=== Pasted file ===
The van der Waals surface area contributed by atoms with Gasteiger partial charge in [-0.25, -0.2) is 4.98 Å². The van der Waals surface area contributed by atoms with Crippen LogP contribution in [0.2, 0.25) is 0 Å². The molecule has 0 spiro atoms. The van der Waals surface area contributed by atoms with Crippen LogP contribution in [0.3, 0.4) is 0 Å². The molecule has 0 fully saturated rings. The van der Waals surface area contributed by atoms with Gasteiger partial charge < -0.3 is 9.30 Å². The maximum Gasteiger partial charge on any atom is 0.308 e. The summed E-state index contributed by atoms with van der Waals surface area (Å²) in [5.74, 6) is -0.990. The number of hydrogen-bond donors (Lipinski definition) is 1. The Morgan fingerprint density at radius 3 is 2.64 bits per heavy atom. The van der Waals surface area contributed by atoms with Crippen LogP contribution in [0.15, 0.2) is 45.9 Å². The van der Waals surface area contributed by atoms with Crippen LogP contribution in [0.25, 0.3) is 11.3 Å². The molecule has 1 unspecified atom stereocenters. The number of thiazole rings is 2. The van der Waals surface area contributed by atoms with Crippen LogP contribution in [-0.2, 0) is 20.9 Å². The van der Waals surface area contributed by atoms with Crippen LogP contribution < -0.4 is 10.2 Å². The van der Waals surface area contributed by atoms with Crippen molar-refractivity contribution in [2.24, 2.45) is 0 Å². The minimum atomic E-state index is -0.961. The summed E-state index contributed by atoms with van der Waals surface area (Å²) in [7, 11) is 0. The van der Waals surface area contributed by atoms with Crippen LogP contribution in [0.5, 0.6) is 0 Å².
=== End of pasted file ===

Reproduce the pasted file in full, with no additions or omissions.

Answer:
The van der Waals surface area contributed by atoms with Gasteiger partial charge in [-0.25, -0.2) is 4.98 Å². The van der Waals surface area contributed by atoms with Crippen LogP contribution in [0.2, 0.25) is 0 Å². The molecule has 0 spiro atoms. The van der Waals surface area contributed by atoms with Crippen LogP contribution in [0.3, 0.4) is 0 Å². The molecule has 0 fully saturated rings. The van der Waals surface area contributed by atoms with Gasteiger partial charge < -0.3 is 9.30 Å². The maximum Gasteiger partial charge on any atom is 0.308 e. The summed E-state index contributed by atoms with van der Waals surface area (Å²) in [5.74, 6) is -0.990. The number of hydrogen-bond donors (Lipinski definition) is 1. The Morgan fingerprint density at radius 3 is 2.64 bits per heavy atom. The van der Waals surface area contributed by atoms with Crippen LogP contribution in [0.15, 0.2) is 45.9 Å². The van der Waals surface area contributed by atoms with Crippen LogP contribution in [0.25, 0.3) is 11.3 Å². The molecule has 1 unspecified atom stereocenters. The number of thiazole rings is 2. The van der Waals surface area contributed by atoms with Crippen LogP contribution in [-0.2, 0) is 20.9 Å². The van der Waals surface area contributed by atoms with Crippen LogP contribution < -0.4 is 10.2 Å². The van der Waals surface area contributed by atoms with Crippen molar-refractivity contribution in [2.24, 2.45) is 0 Å². The minimum atomic E-state index is -0.961. The summed E-state index contributed by atoms with van der Waals surface area (Å²) in [7, 11) is 0. The van der Waals surface area contributed by atoms with Crippen LogP contribution in [0.5, 0.6) is 0 Å².